Voicing Pieces, 2016
Installation und Performance
Courtesy the artist
Concept: Begüm Erciyas
Realisation: Begüm Erciyas and Matthias Meppelink
Dramaturgy: Marnix Rummens
Live-operation: Niels Bovri, Eric Desjeux / Lieven Dousselaere, Begüm Erciyas
Text: Matthias Meppelink, Begüm Erciyas, Jacob Wren
Set Realisation: Tim Vanhentenryk, Lena Buchwald, Barbara Greiner
Artistic collaboration: Jean-Baptiste Veyret-Logerias
Project Management / PR: Barbara Greiner
Production: Begüm Erciyas, Platform 0090
Co-production: wpZimmer (Antwerp), STUK (Leuven), Tanzfabrik Berlin/ Tanznacht Berlin
Research support / residency: Kunstencentrum BUDA (Kortrijk), Q-O2 Workspace for experimental music and sound art (Brussels), FrankfurtLAB, Tanzrecherche NRW, Goethe-Institut Villa Kamogawa
Supported by: Hauptstadkulturfonds Berlin
*1982 in Ankara, Turkey
lives in Berlin and Brussels, Belgium
To our great regret, the work Voicing Pieces cannot take place as planned due to current health requirements.
Even if Begüm Erciyas’ work cannot be experienced in the exhibition, it remains an integral part of the concept and can be seen here on this website.
A delicate conception and an initiation of change, a fragile start, which is also a practice of liberation.
In Voicing Pieces, the visitor’s voice becomes a protagonist in the enactment. In the intimacy of a booth, visitors are led by a simple score. They become the audience of their own voice. The act of speaking while hearing one’s own voice turns into a theatrical and choreographic experience that takes on a new form with every single interpretation of the score. The voice becomes the site of action, a spectacle or a surprise. Aren’t our own voices always strange and uncanny? Who is speaking when you hear your own voice? Instead of recognising ourselves in strangers, Voicing Pieces invites us to perceive the stranger in ourselves.
following text written by Bojana Kunst, 2017
She, the reader, is always a beginner, initiating something. That’s why reading is so seductive: a delicate conception and an initiation of change, a fragile start, which is also a practice of liberation. This quality of reading appeared so clearly the moment I placed the upper part of my body into the mushroom-like structure in the Voicing Pieces performance and opened the first page of the huge book, which was waiting there for me to be read out loud: with the first word the reading opened itself into an unstoppable, overflowing, almost overwhelming sequence of events. My voice tested itself, checked its colour and intensity, adjusting its frequency and the ways it was forming the consonants; but at the same time, it was also given back to me, to the reader. The text started to run through my body with its various shades, repetitions, echoes, coming closer and then receding, until my voice and the text finally uttered the opening of the performance and I read aloud in the isolation of the mushroom: I’m speaking the beginning. I’m starting this sentence without knowing where it is going.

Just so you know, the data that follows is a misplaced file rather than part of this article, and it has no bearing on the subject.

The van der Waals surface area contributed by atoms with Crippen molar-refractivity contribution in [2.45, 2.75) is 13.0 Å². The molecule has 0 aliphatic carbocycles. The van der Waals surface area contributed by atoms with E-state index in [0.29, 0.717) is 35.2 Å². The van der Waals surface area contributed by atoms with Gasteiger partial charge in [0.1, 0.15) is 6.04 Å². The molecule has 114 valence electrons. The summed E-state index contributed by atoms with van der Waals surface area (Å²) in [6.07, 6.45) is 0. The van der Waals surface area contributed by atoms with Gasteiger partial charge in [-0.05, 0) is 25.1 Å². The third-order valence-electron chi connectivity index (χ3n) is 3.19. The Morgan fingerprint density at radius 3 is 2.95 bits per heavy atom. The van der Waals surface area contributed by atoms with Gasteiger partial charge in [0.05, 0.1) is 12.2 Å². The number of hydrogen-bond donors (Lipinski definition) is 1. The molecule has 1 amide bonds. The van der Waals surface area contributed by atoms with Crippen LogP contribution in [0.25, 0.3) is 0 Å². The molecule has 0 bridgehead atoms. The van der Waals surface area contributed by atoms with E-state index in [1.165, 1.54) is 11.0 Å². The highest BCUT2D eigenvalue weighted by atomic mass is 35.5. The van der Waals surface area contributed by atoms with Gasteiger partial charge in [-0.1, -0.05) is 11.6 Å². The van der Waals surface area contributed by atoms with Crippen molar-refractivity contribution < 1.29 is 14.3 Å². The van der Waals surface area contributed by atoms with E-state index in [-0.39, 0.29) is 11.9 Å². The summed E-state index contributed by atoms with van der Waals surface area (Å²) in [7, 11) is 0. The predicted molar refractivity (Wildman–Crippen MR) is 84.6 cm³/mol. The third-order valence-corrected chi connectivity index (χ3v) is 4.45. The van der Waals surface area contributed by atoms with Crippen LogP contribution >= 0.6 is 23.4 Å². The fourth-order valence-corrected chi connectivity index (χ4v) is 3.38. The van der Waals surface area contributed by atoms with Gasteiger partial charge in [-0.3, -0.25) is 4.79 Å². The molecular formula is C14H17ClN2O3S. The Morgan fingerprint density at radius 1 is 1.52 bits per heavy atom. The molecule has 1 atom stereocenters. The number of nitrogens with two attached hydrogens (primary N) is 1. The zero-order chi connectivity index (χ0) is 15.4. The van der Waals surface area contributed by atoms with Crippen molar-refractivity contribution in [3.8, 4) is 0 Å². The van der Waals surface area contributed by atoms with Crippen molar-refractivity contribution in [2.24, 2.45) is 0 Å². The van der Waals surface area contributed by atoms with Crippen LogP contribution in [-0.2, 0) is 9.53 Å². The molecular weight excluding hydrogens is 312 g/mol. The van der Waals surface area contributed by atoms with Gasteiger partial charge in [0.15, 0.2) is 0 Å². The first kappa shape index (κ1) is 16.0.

Isn’t this exactly what reading is? We never know when we start reading where we are going, where the voice of the read words (be silent or loud) is taking us. Lisa Robertson, a poet, whose delicate essay on reading echoes strongly with my own viewing of this performance, described that quality of unknown in reading in a wonderful way: “As I read, my self-consciousness is not only suspended, but it is temporarily abolished by the vertigo of another’s language. I’m simply a conduit, its gutter. This is a pleasure.” And pleasure is exactly what is continuously experienced in the Voicing Pieces performance, in our playful reading of the text, waiting for us in the three mushroom-like stations. There is a sheer pleasure in the ways of reading and voicing the words loud into the unknown, towards something, which has yet to come, and our reading is establishing the very event, the very performance we are in. We are playing with words, inclinations, rhythms, repetitions, echoes, sounds, continuously voicing and amplifying these various non-semiotic dimensions of language that give it its affective and emotional qualities; the way in which language touches us, how it is made, how it is coming together, is similar to how poetry affects us. This performance is as much an exploration of the voice as it is an exploration of reading, an exploration of the complex relation between the reading of the written word, its typography, form, position on the page, and dependency from voice; its sensual, vocal and auditory dimension. […] In this performance we trigger the very performance we are in, through the singular and isolated gesture of reading aloud, while at the very moment we actively take over the reading we simultaneously become a vehicle of the events that overflow in their intensity and proximity onto our body and to the text.
Begüm Erciyas was born in Ankara in 1982. While she was still studying molecular biology and genetics, she began to take part in dance projects. This led to her training at the Salzburg Experimental Academy of Dance. Today she lives and works in Berlin and Brussels.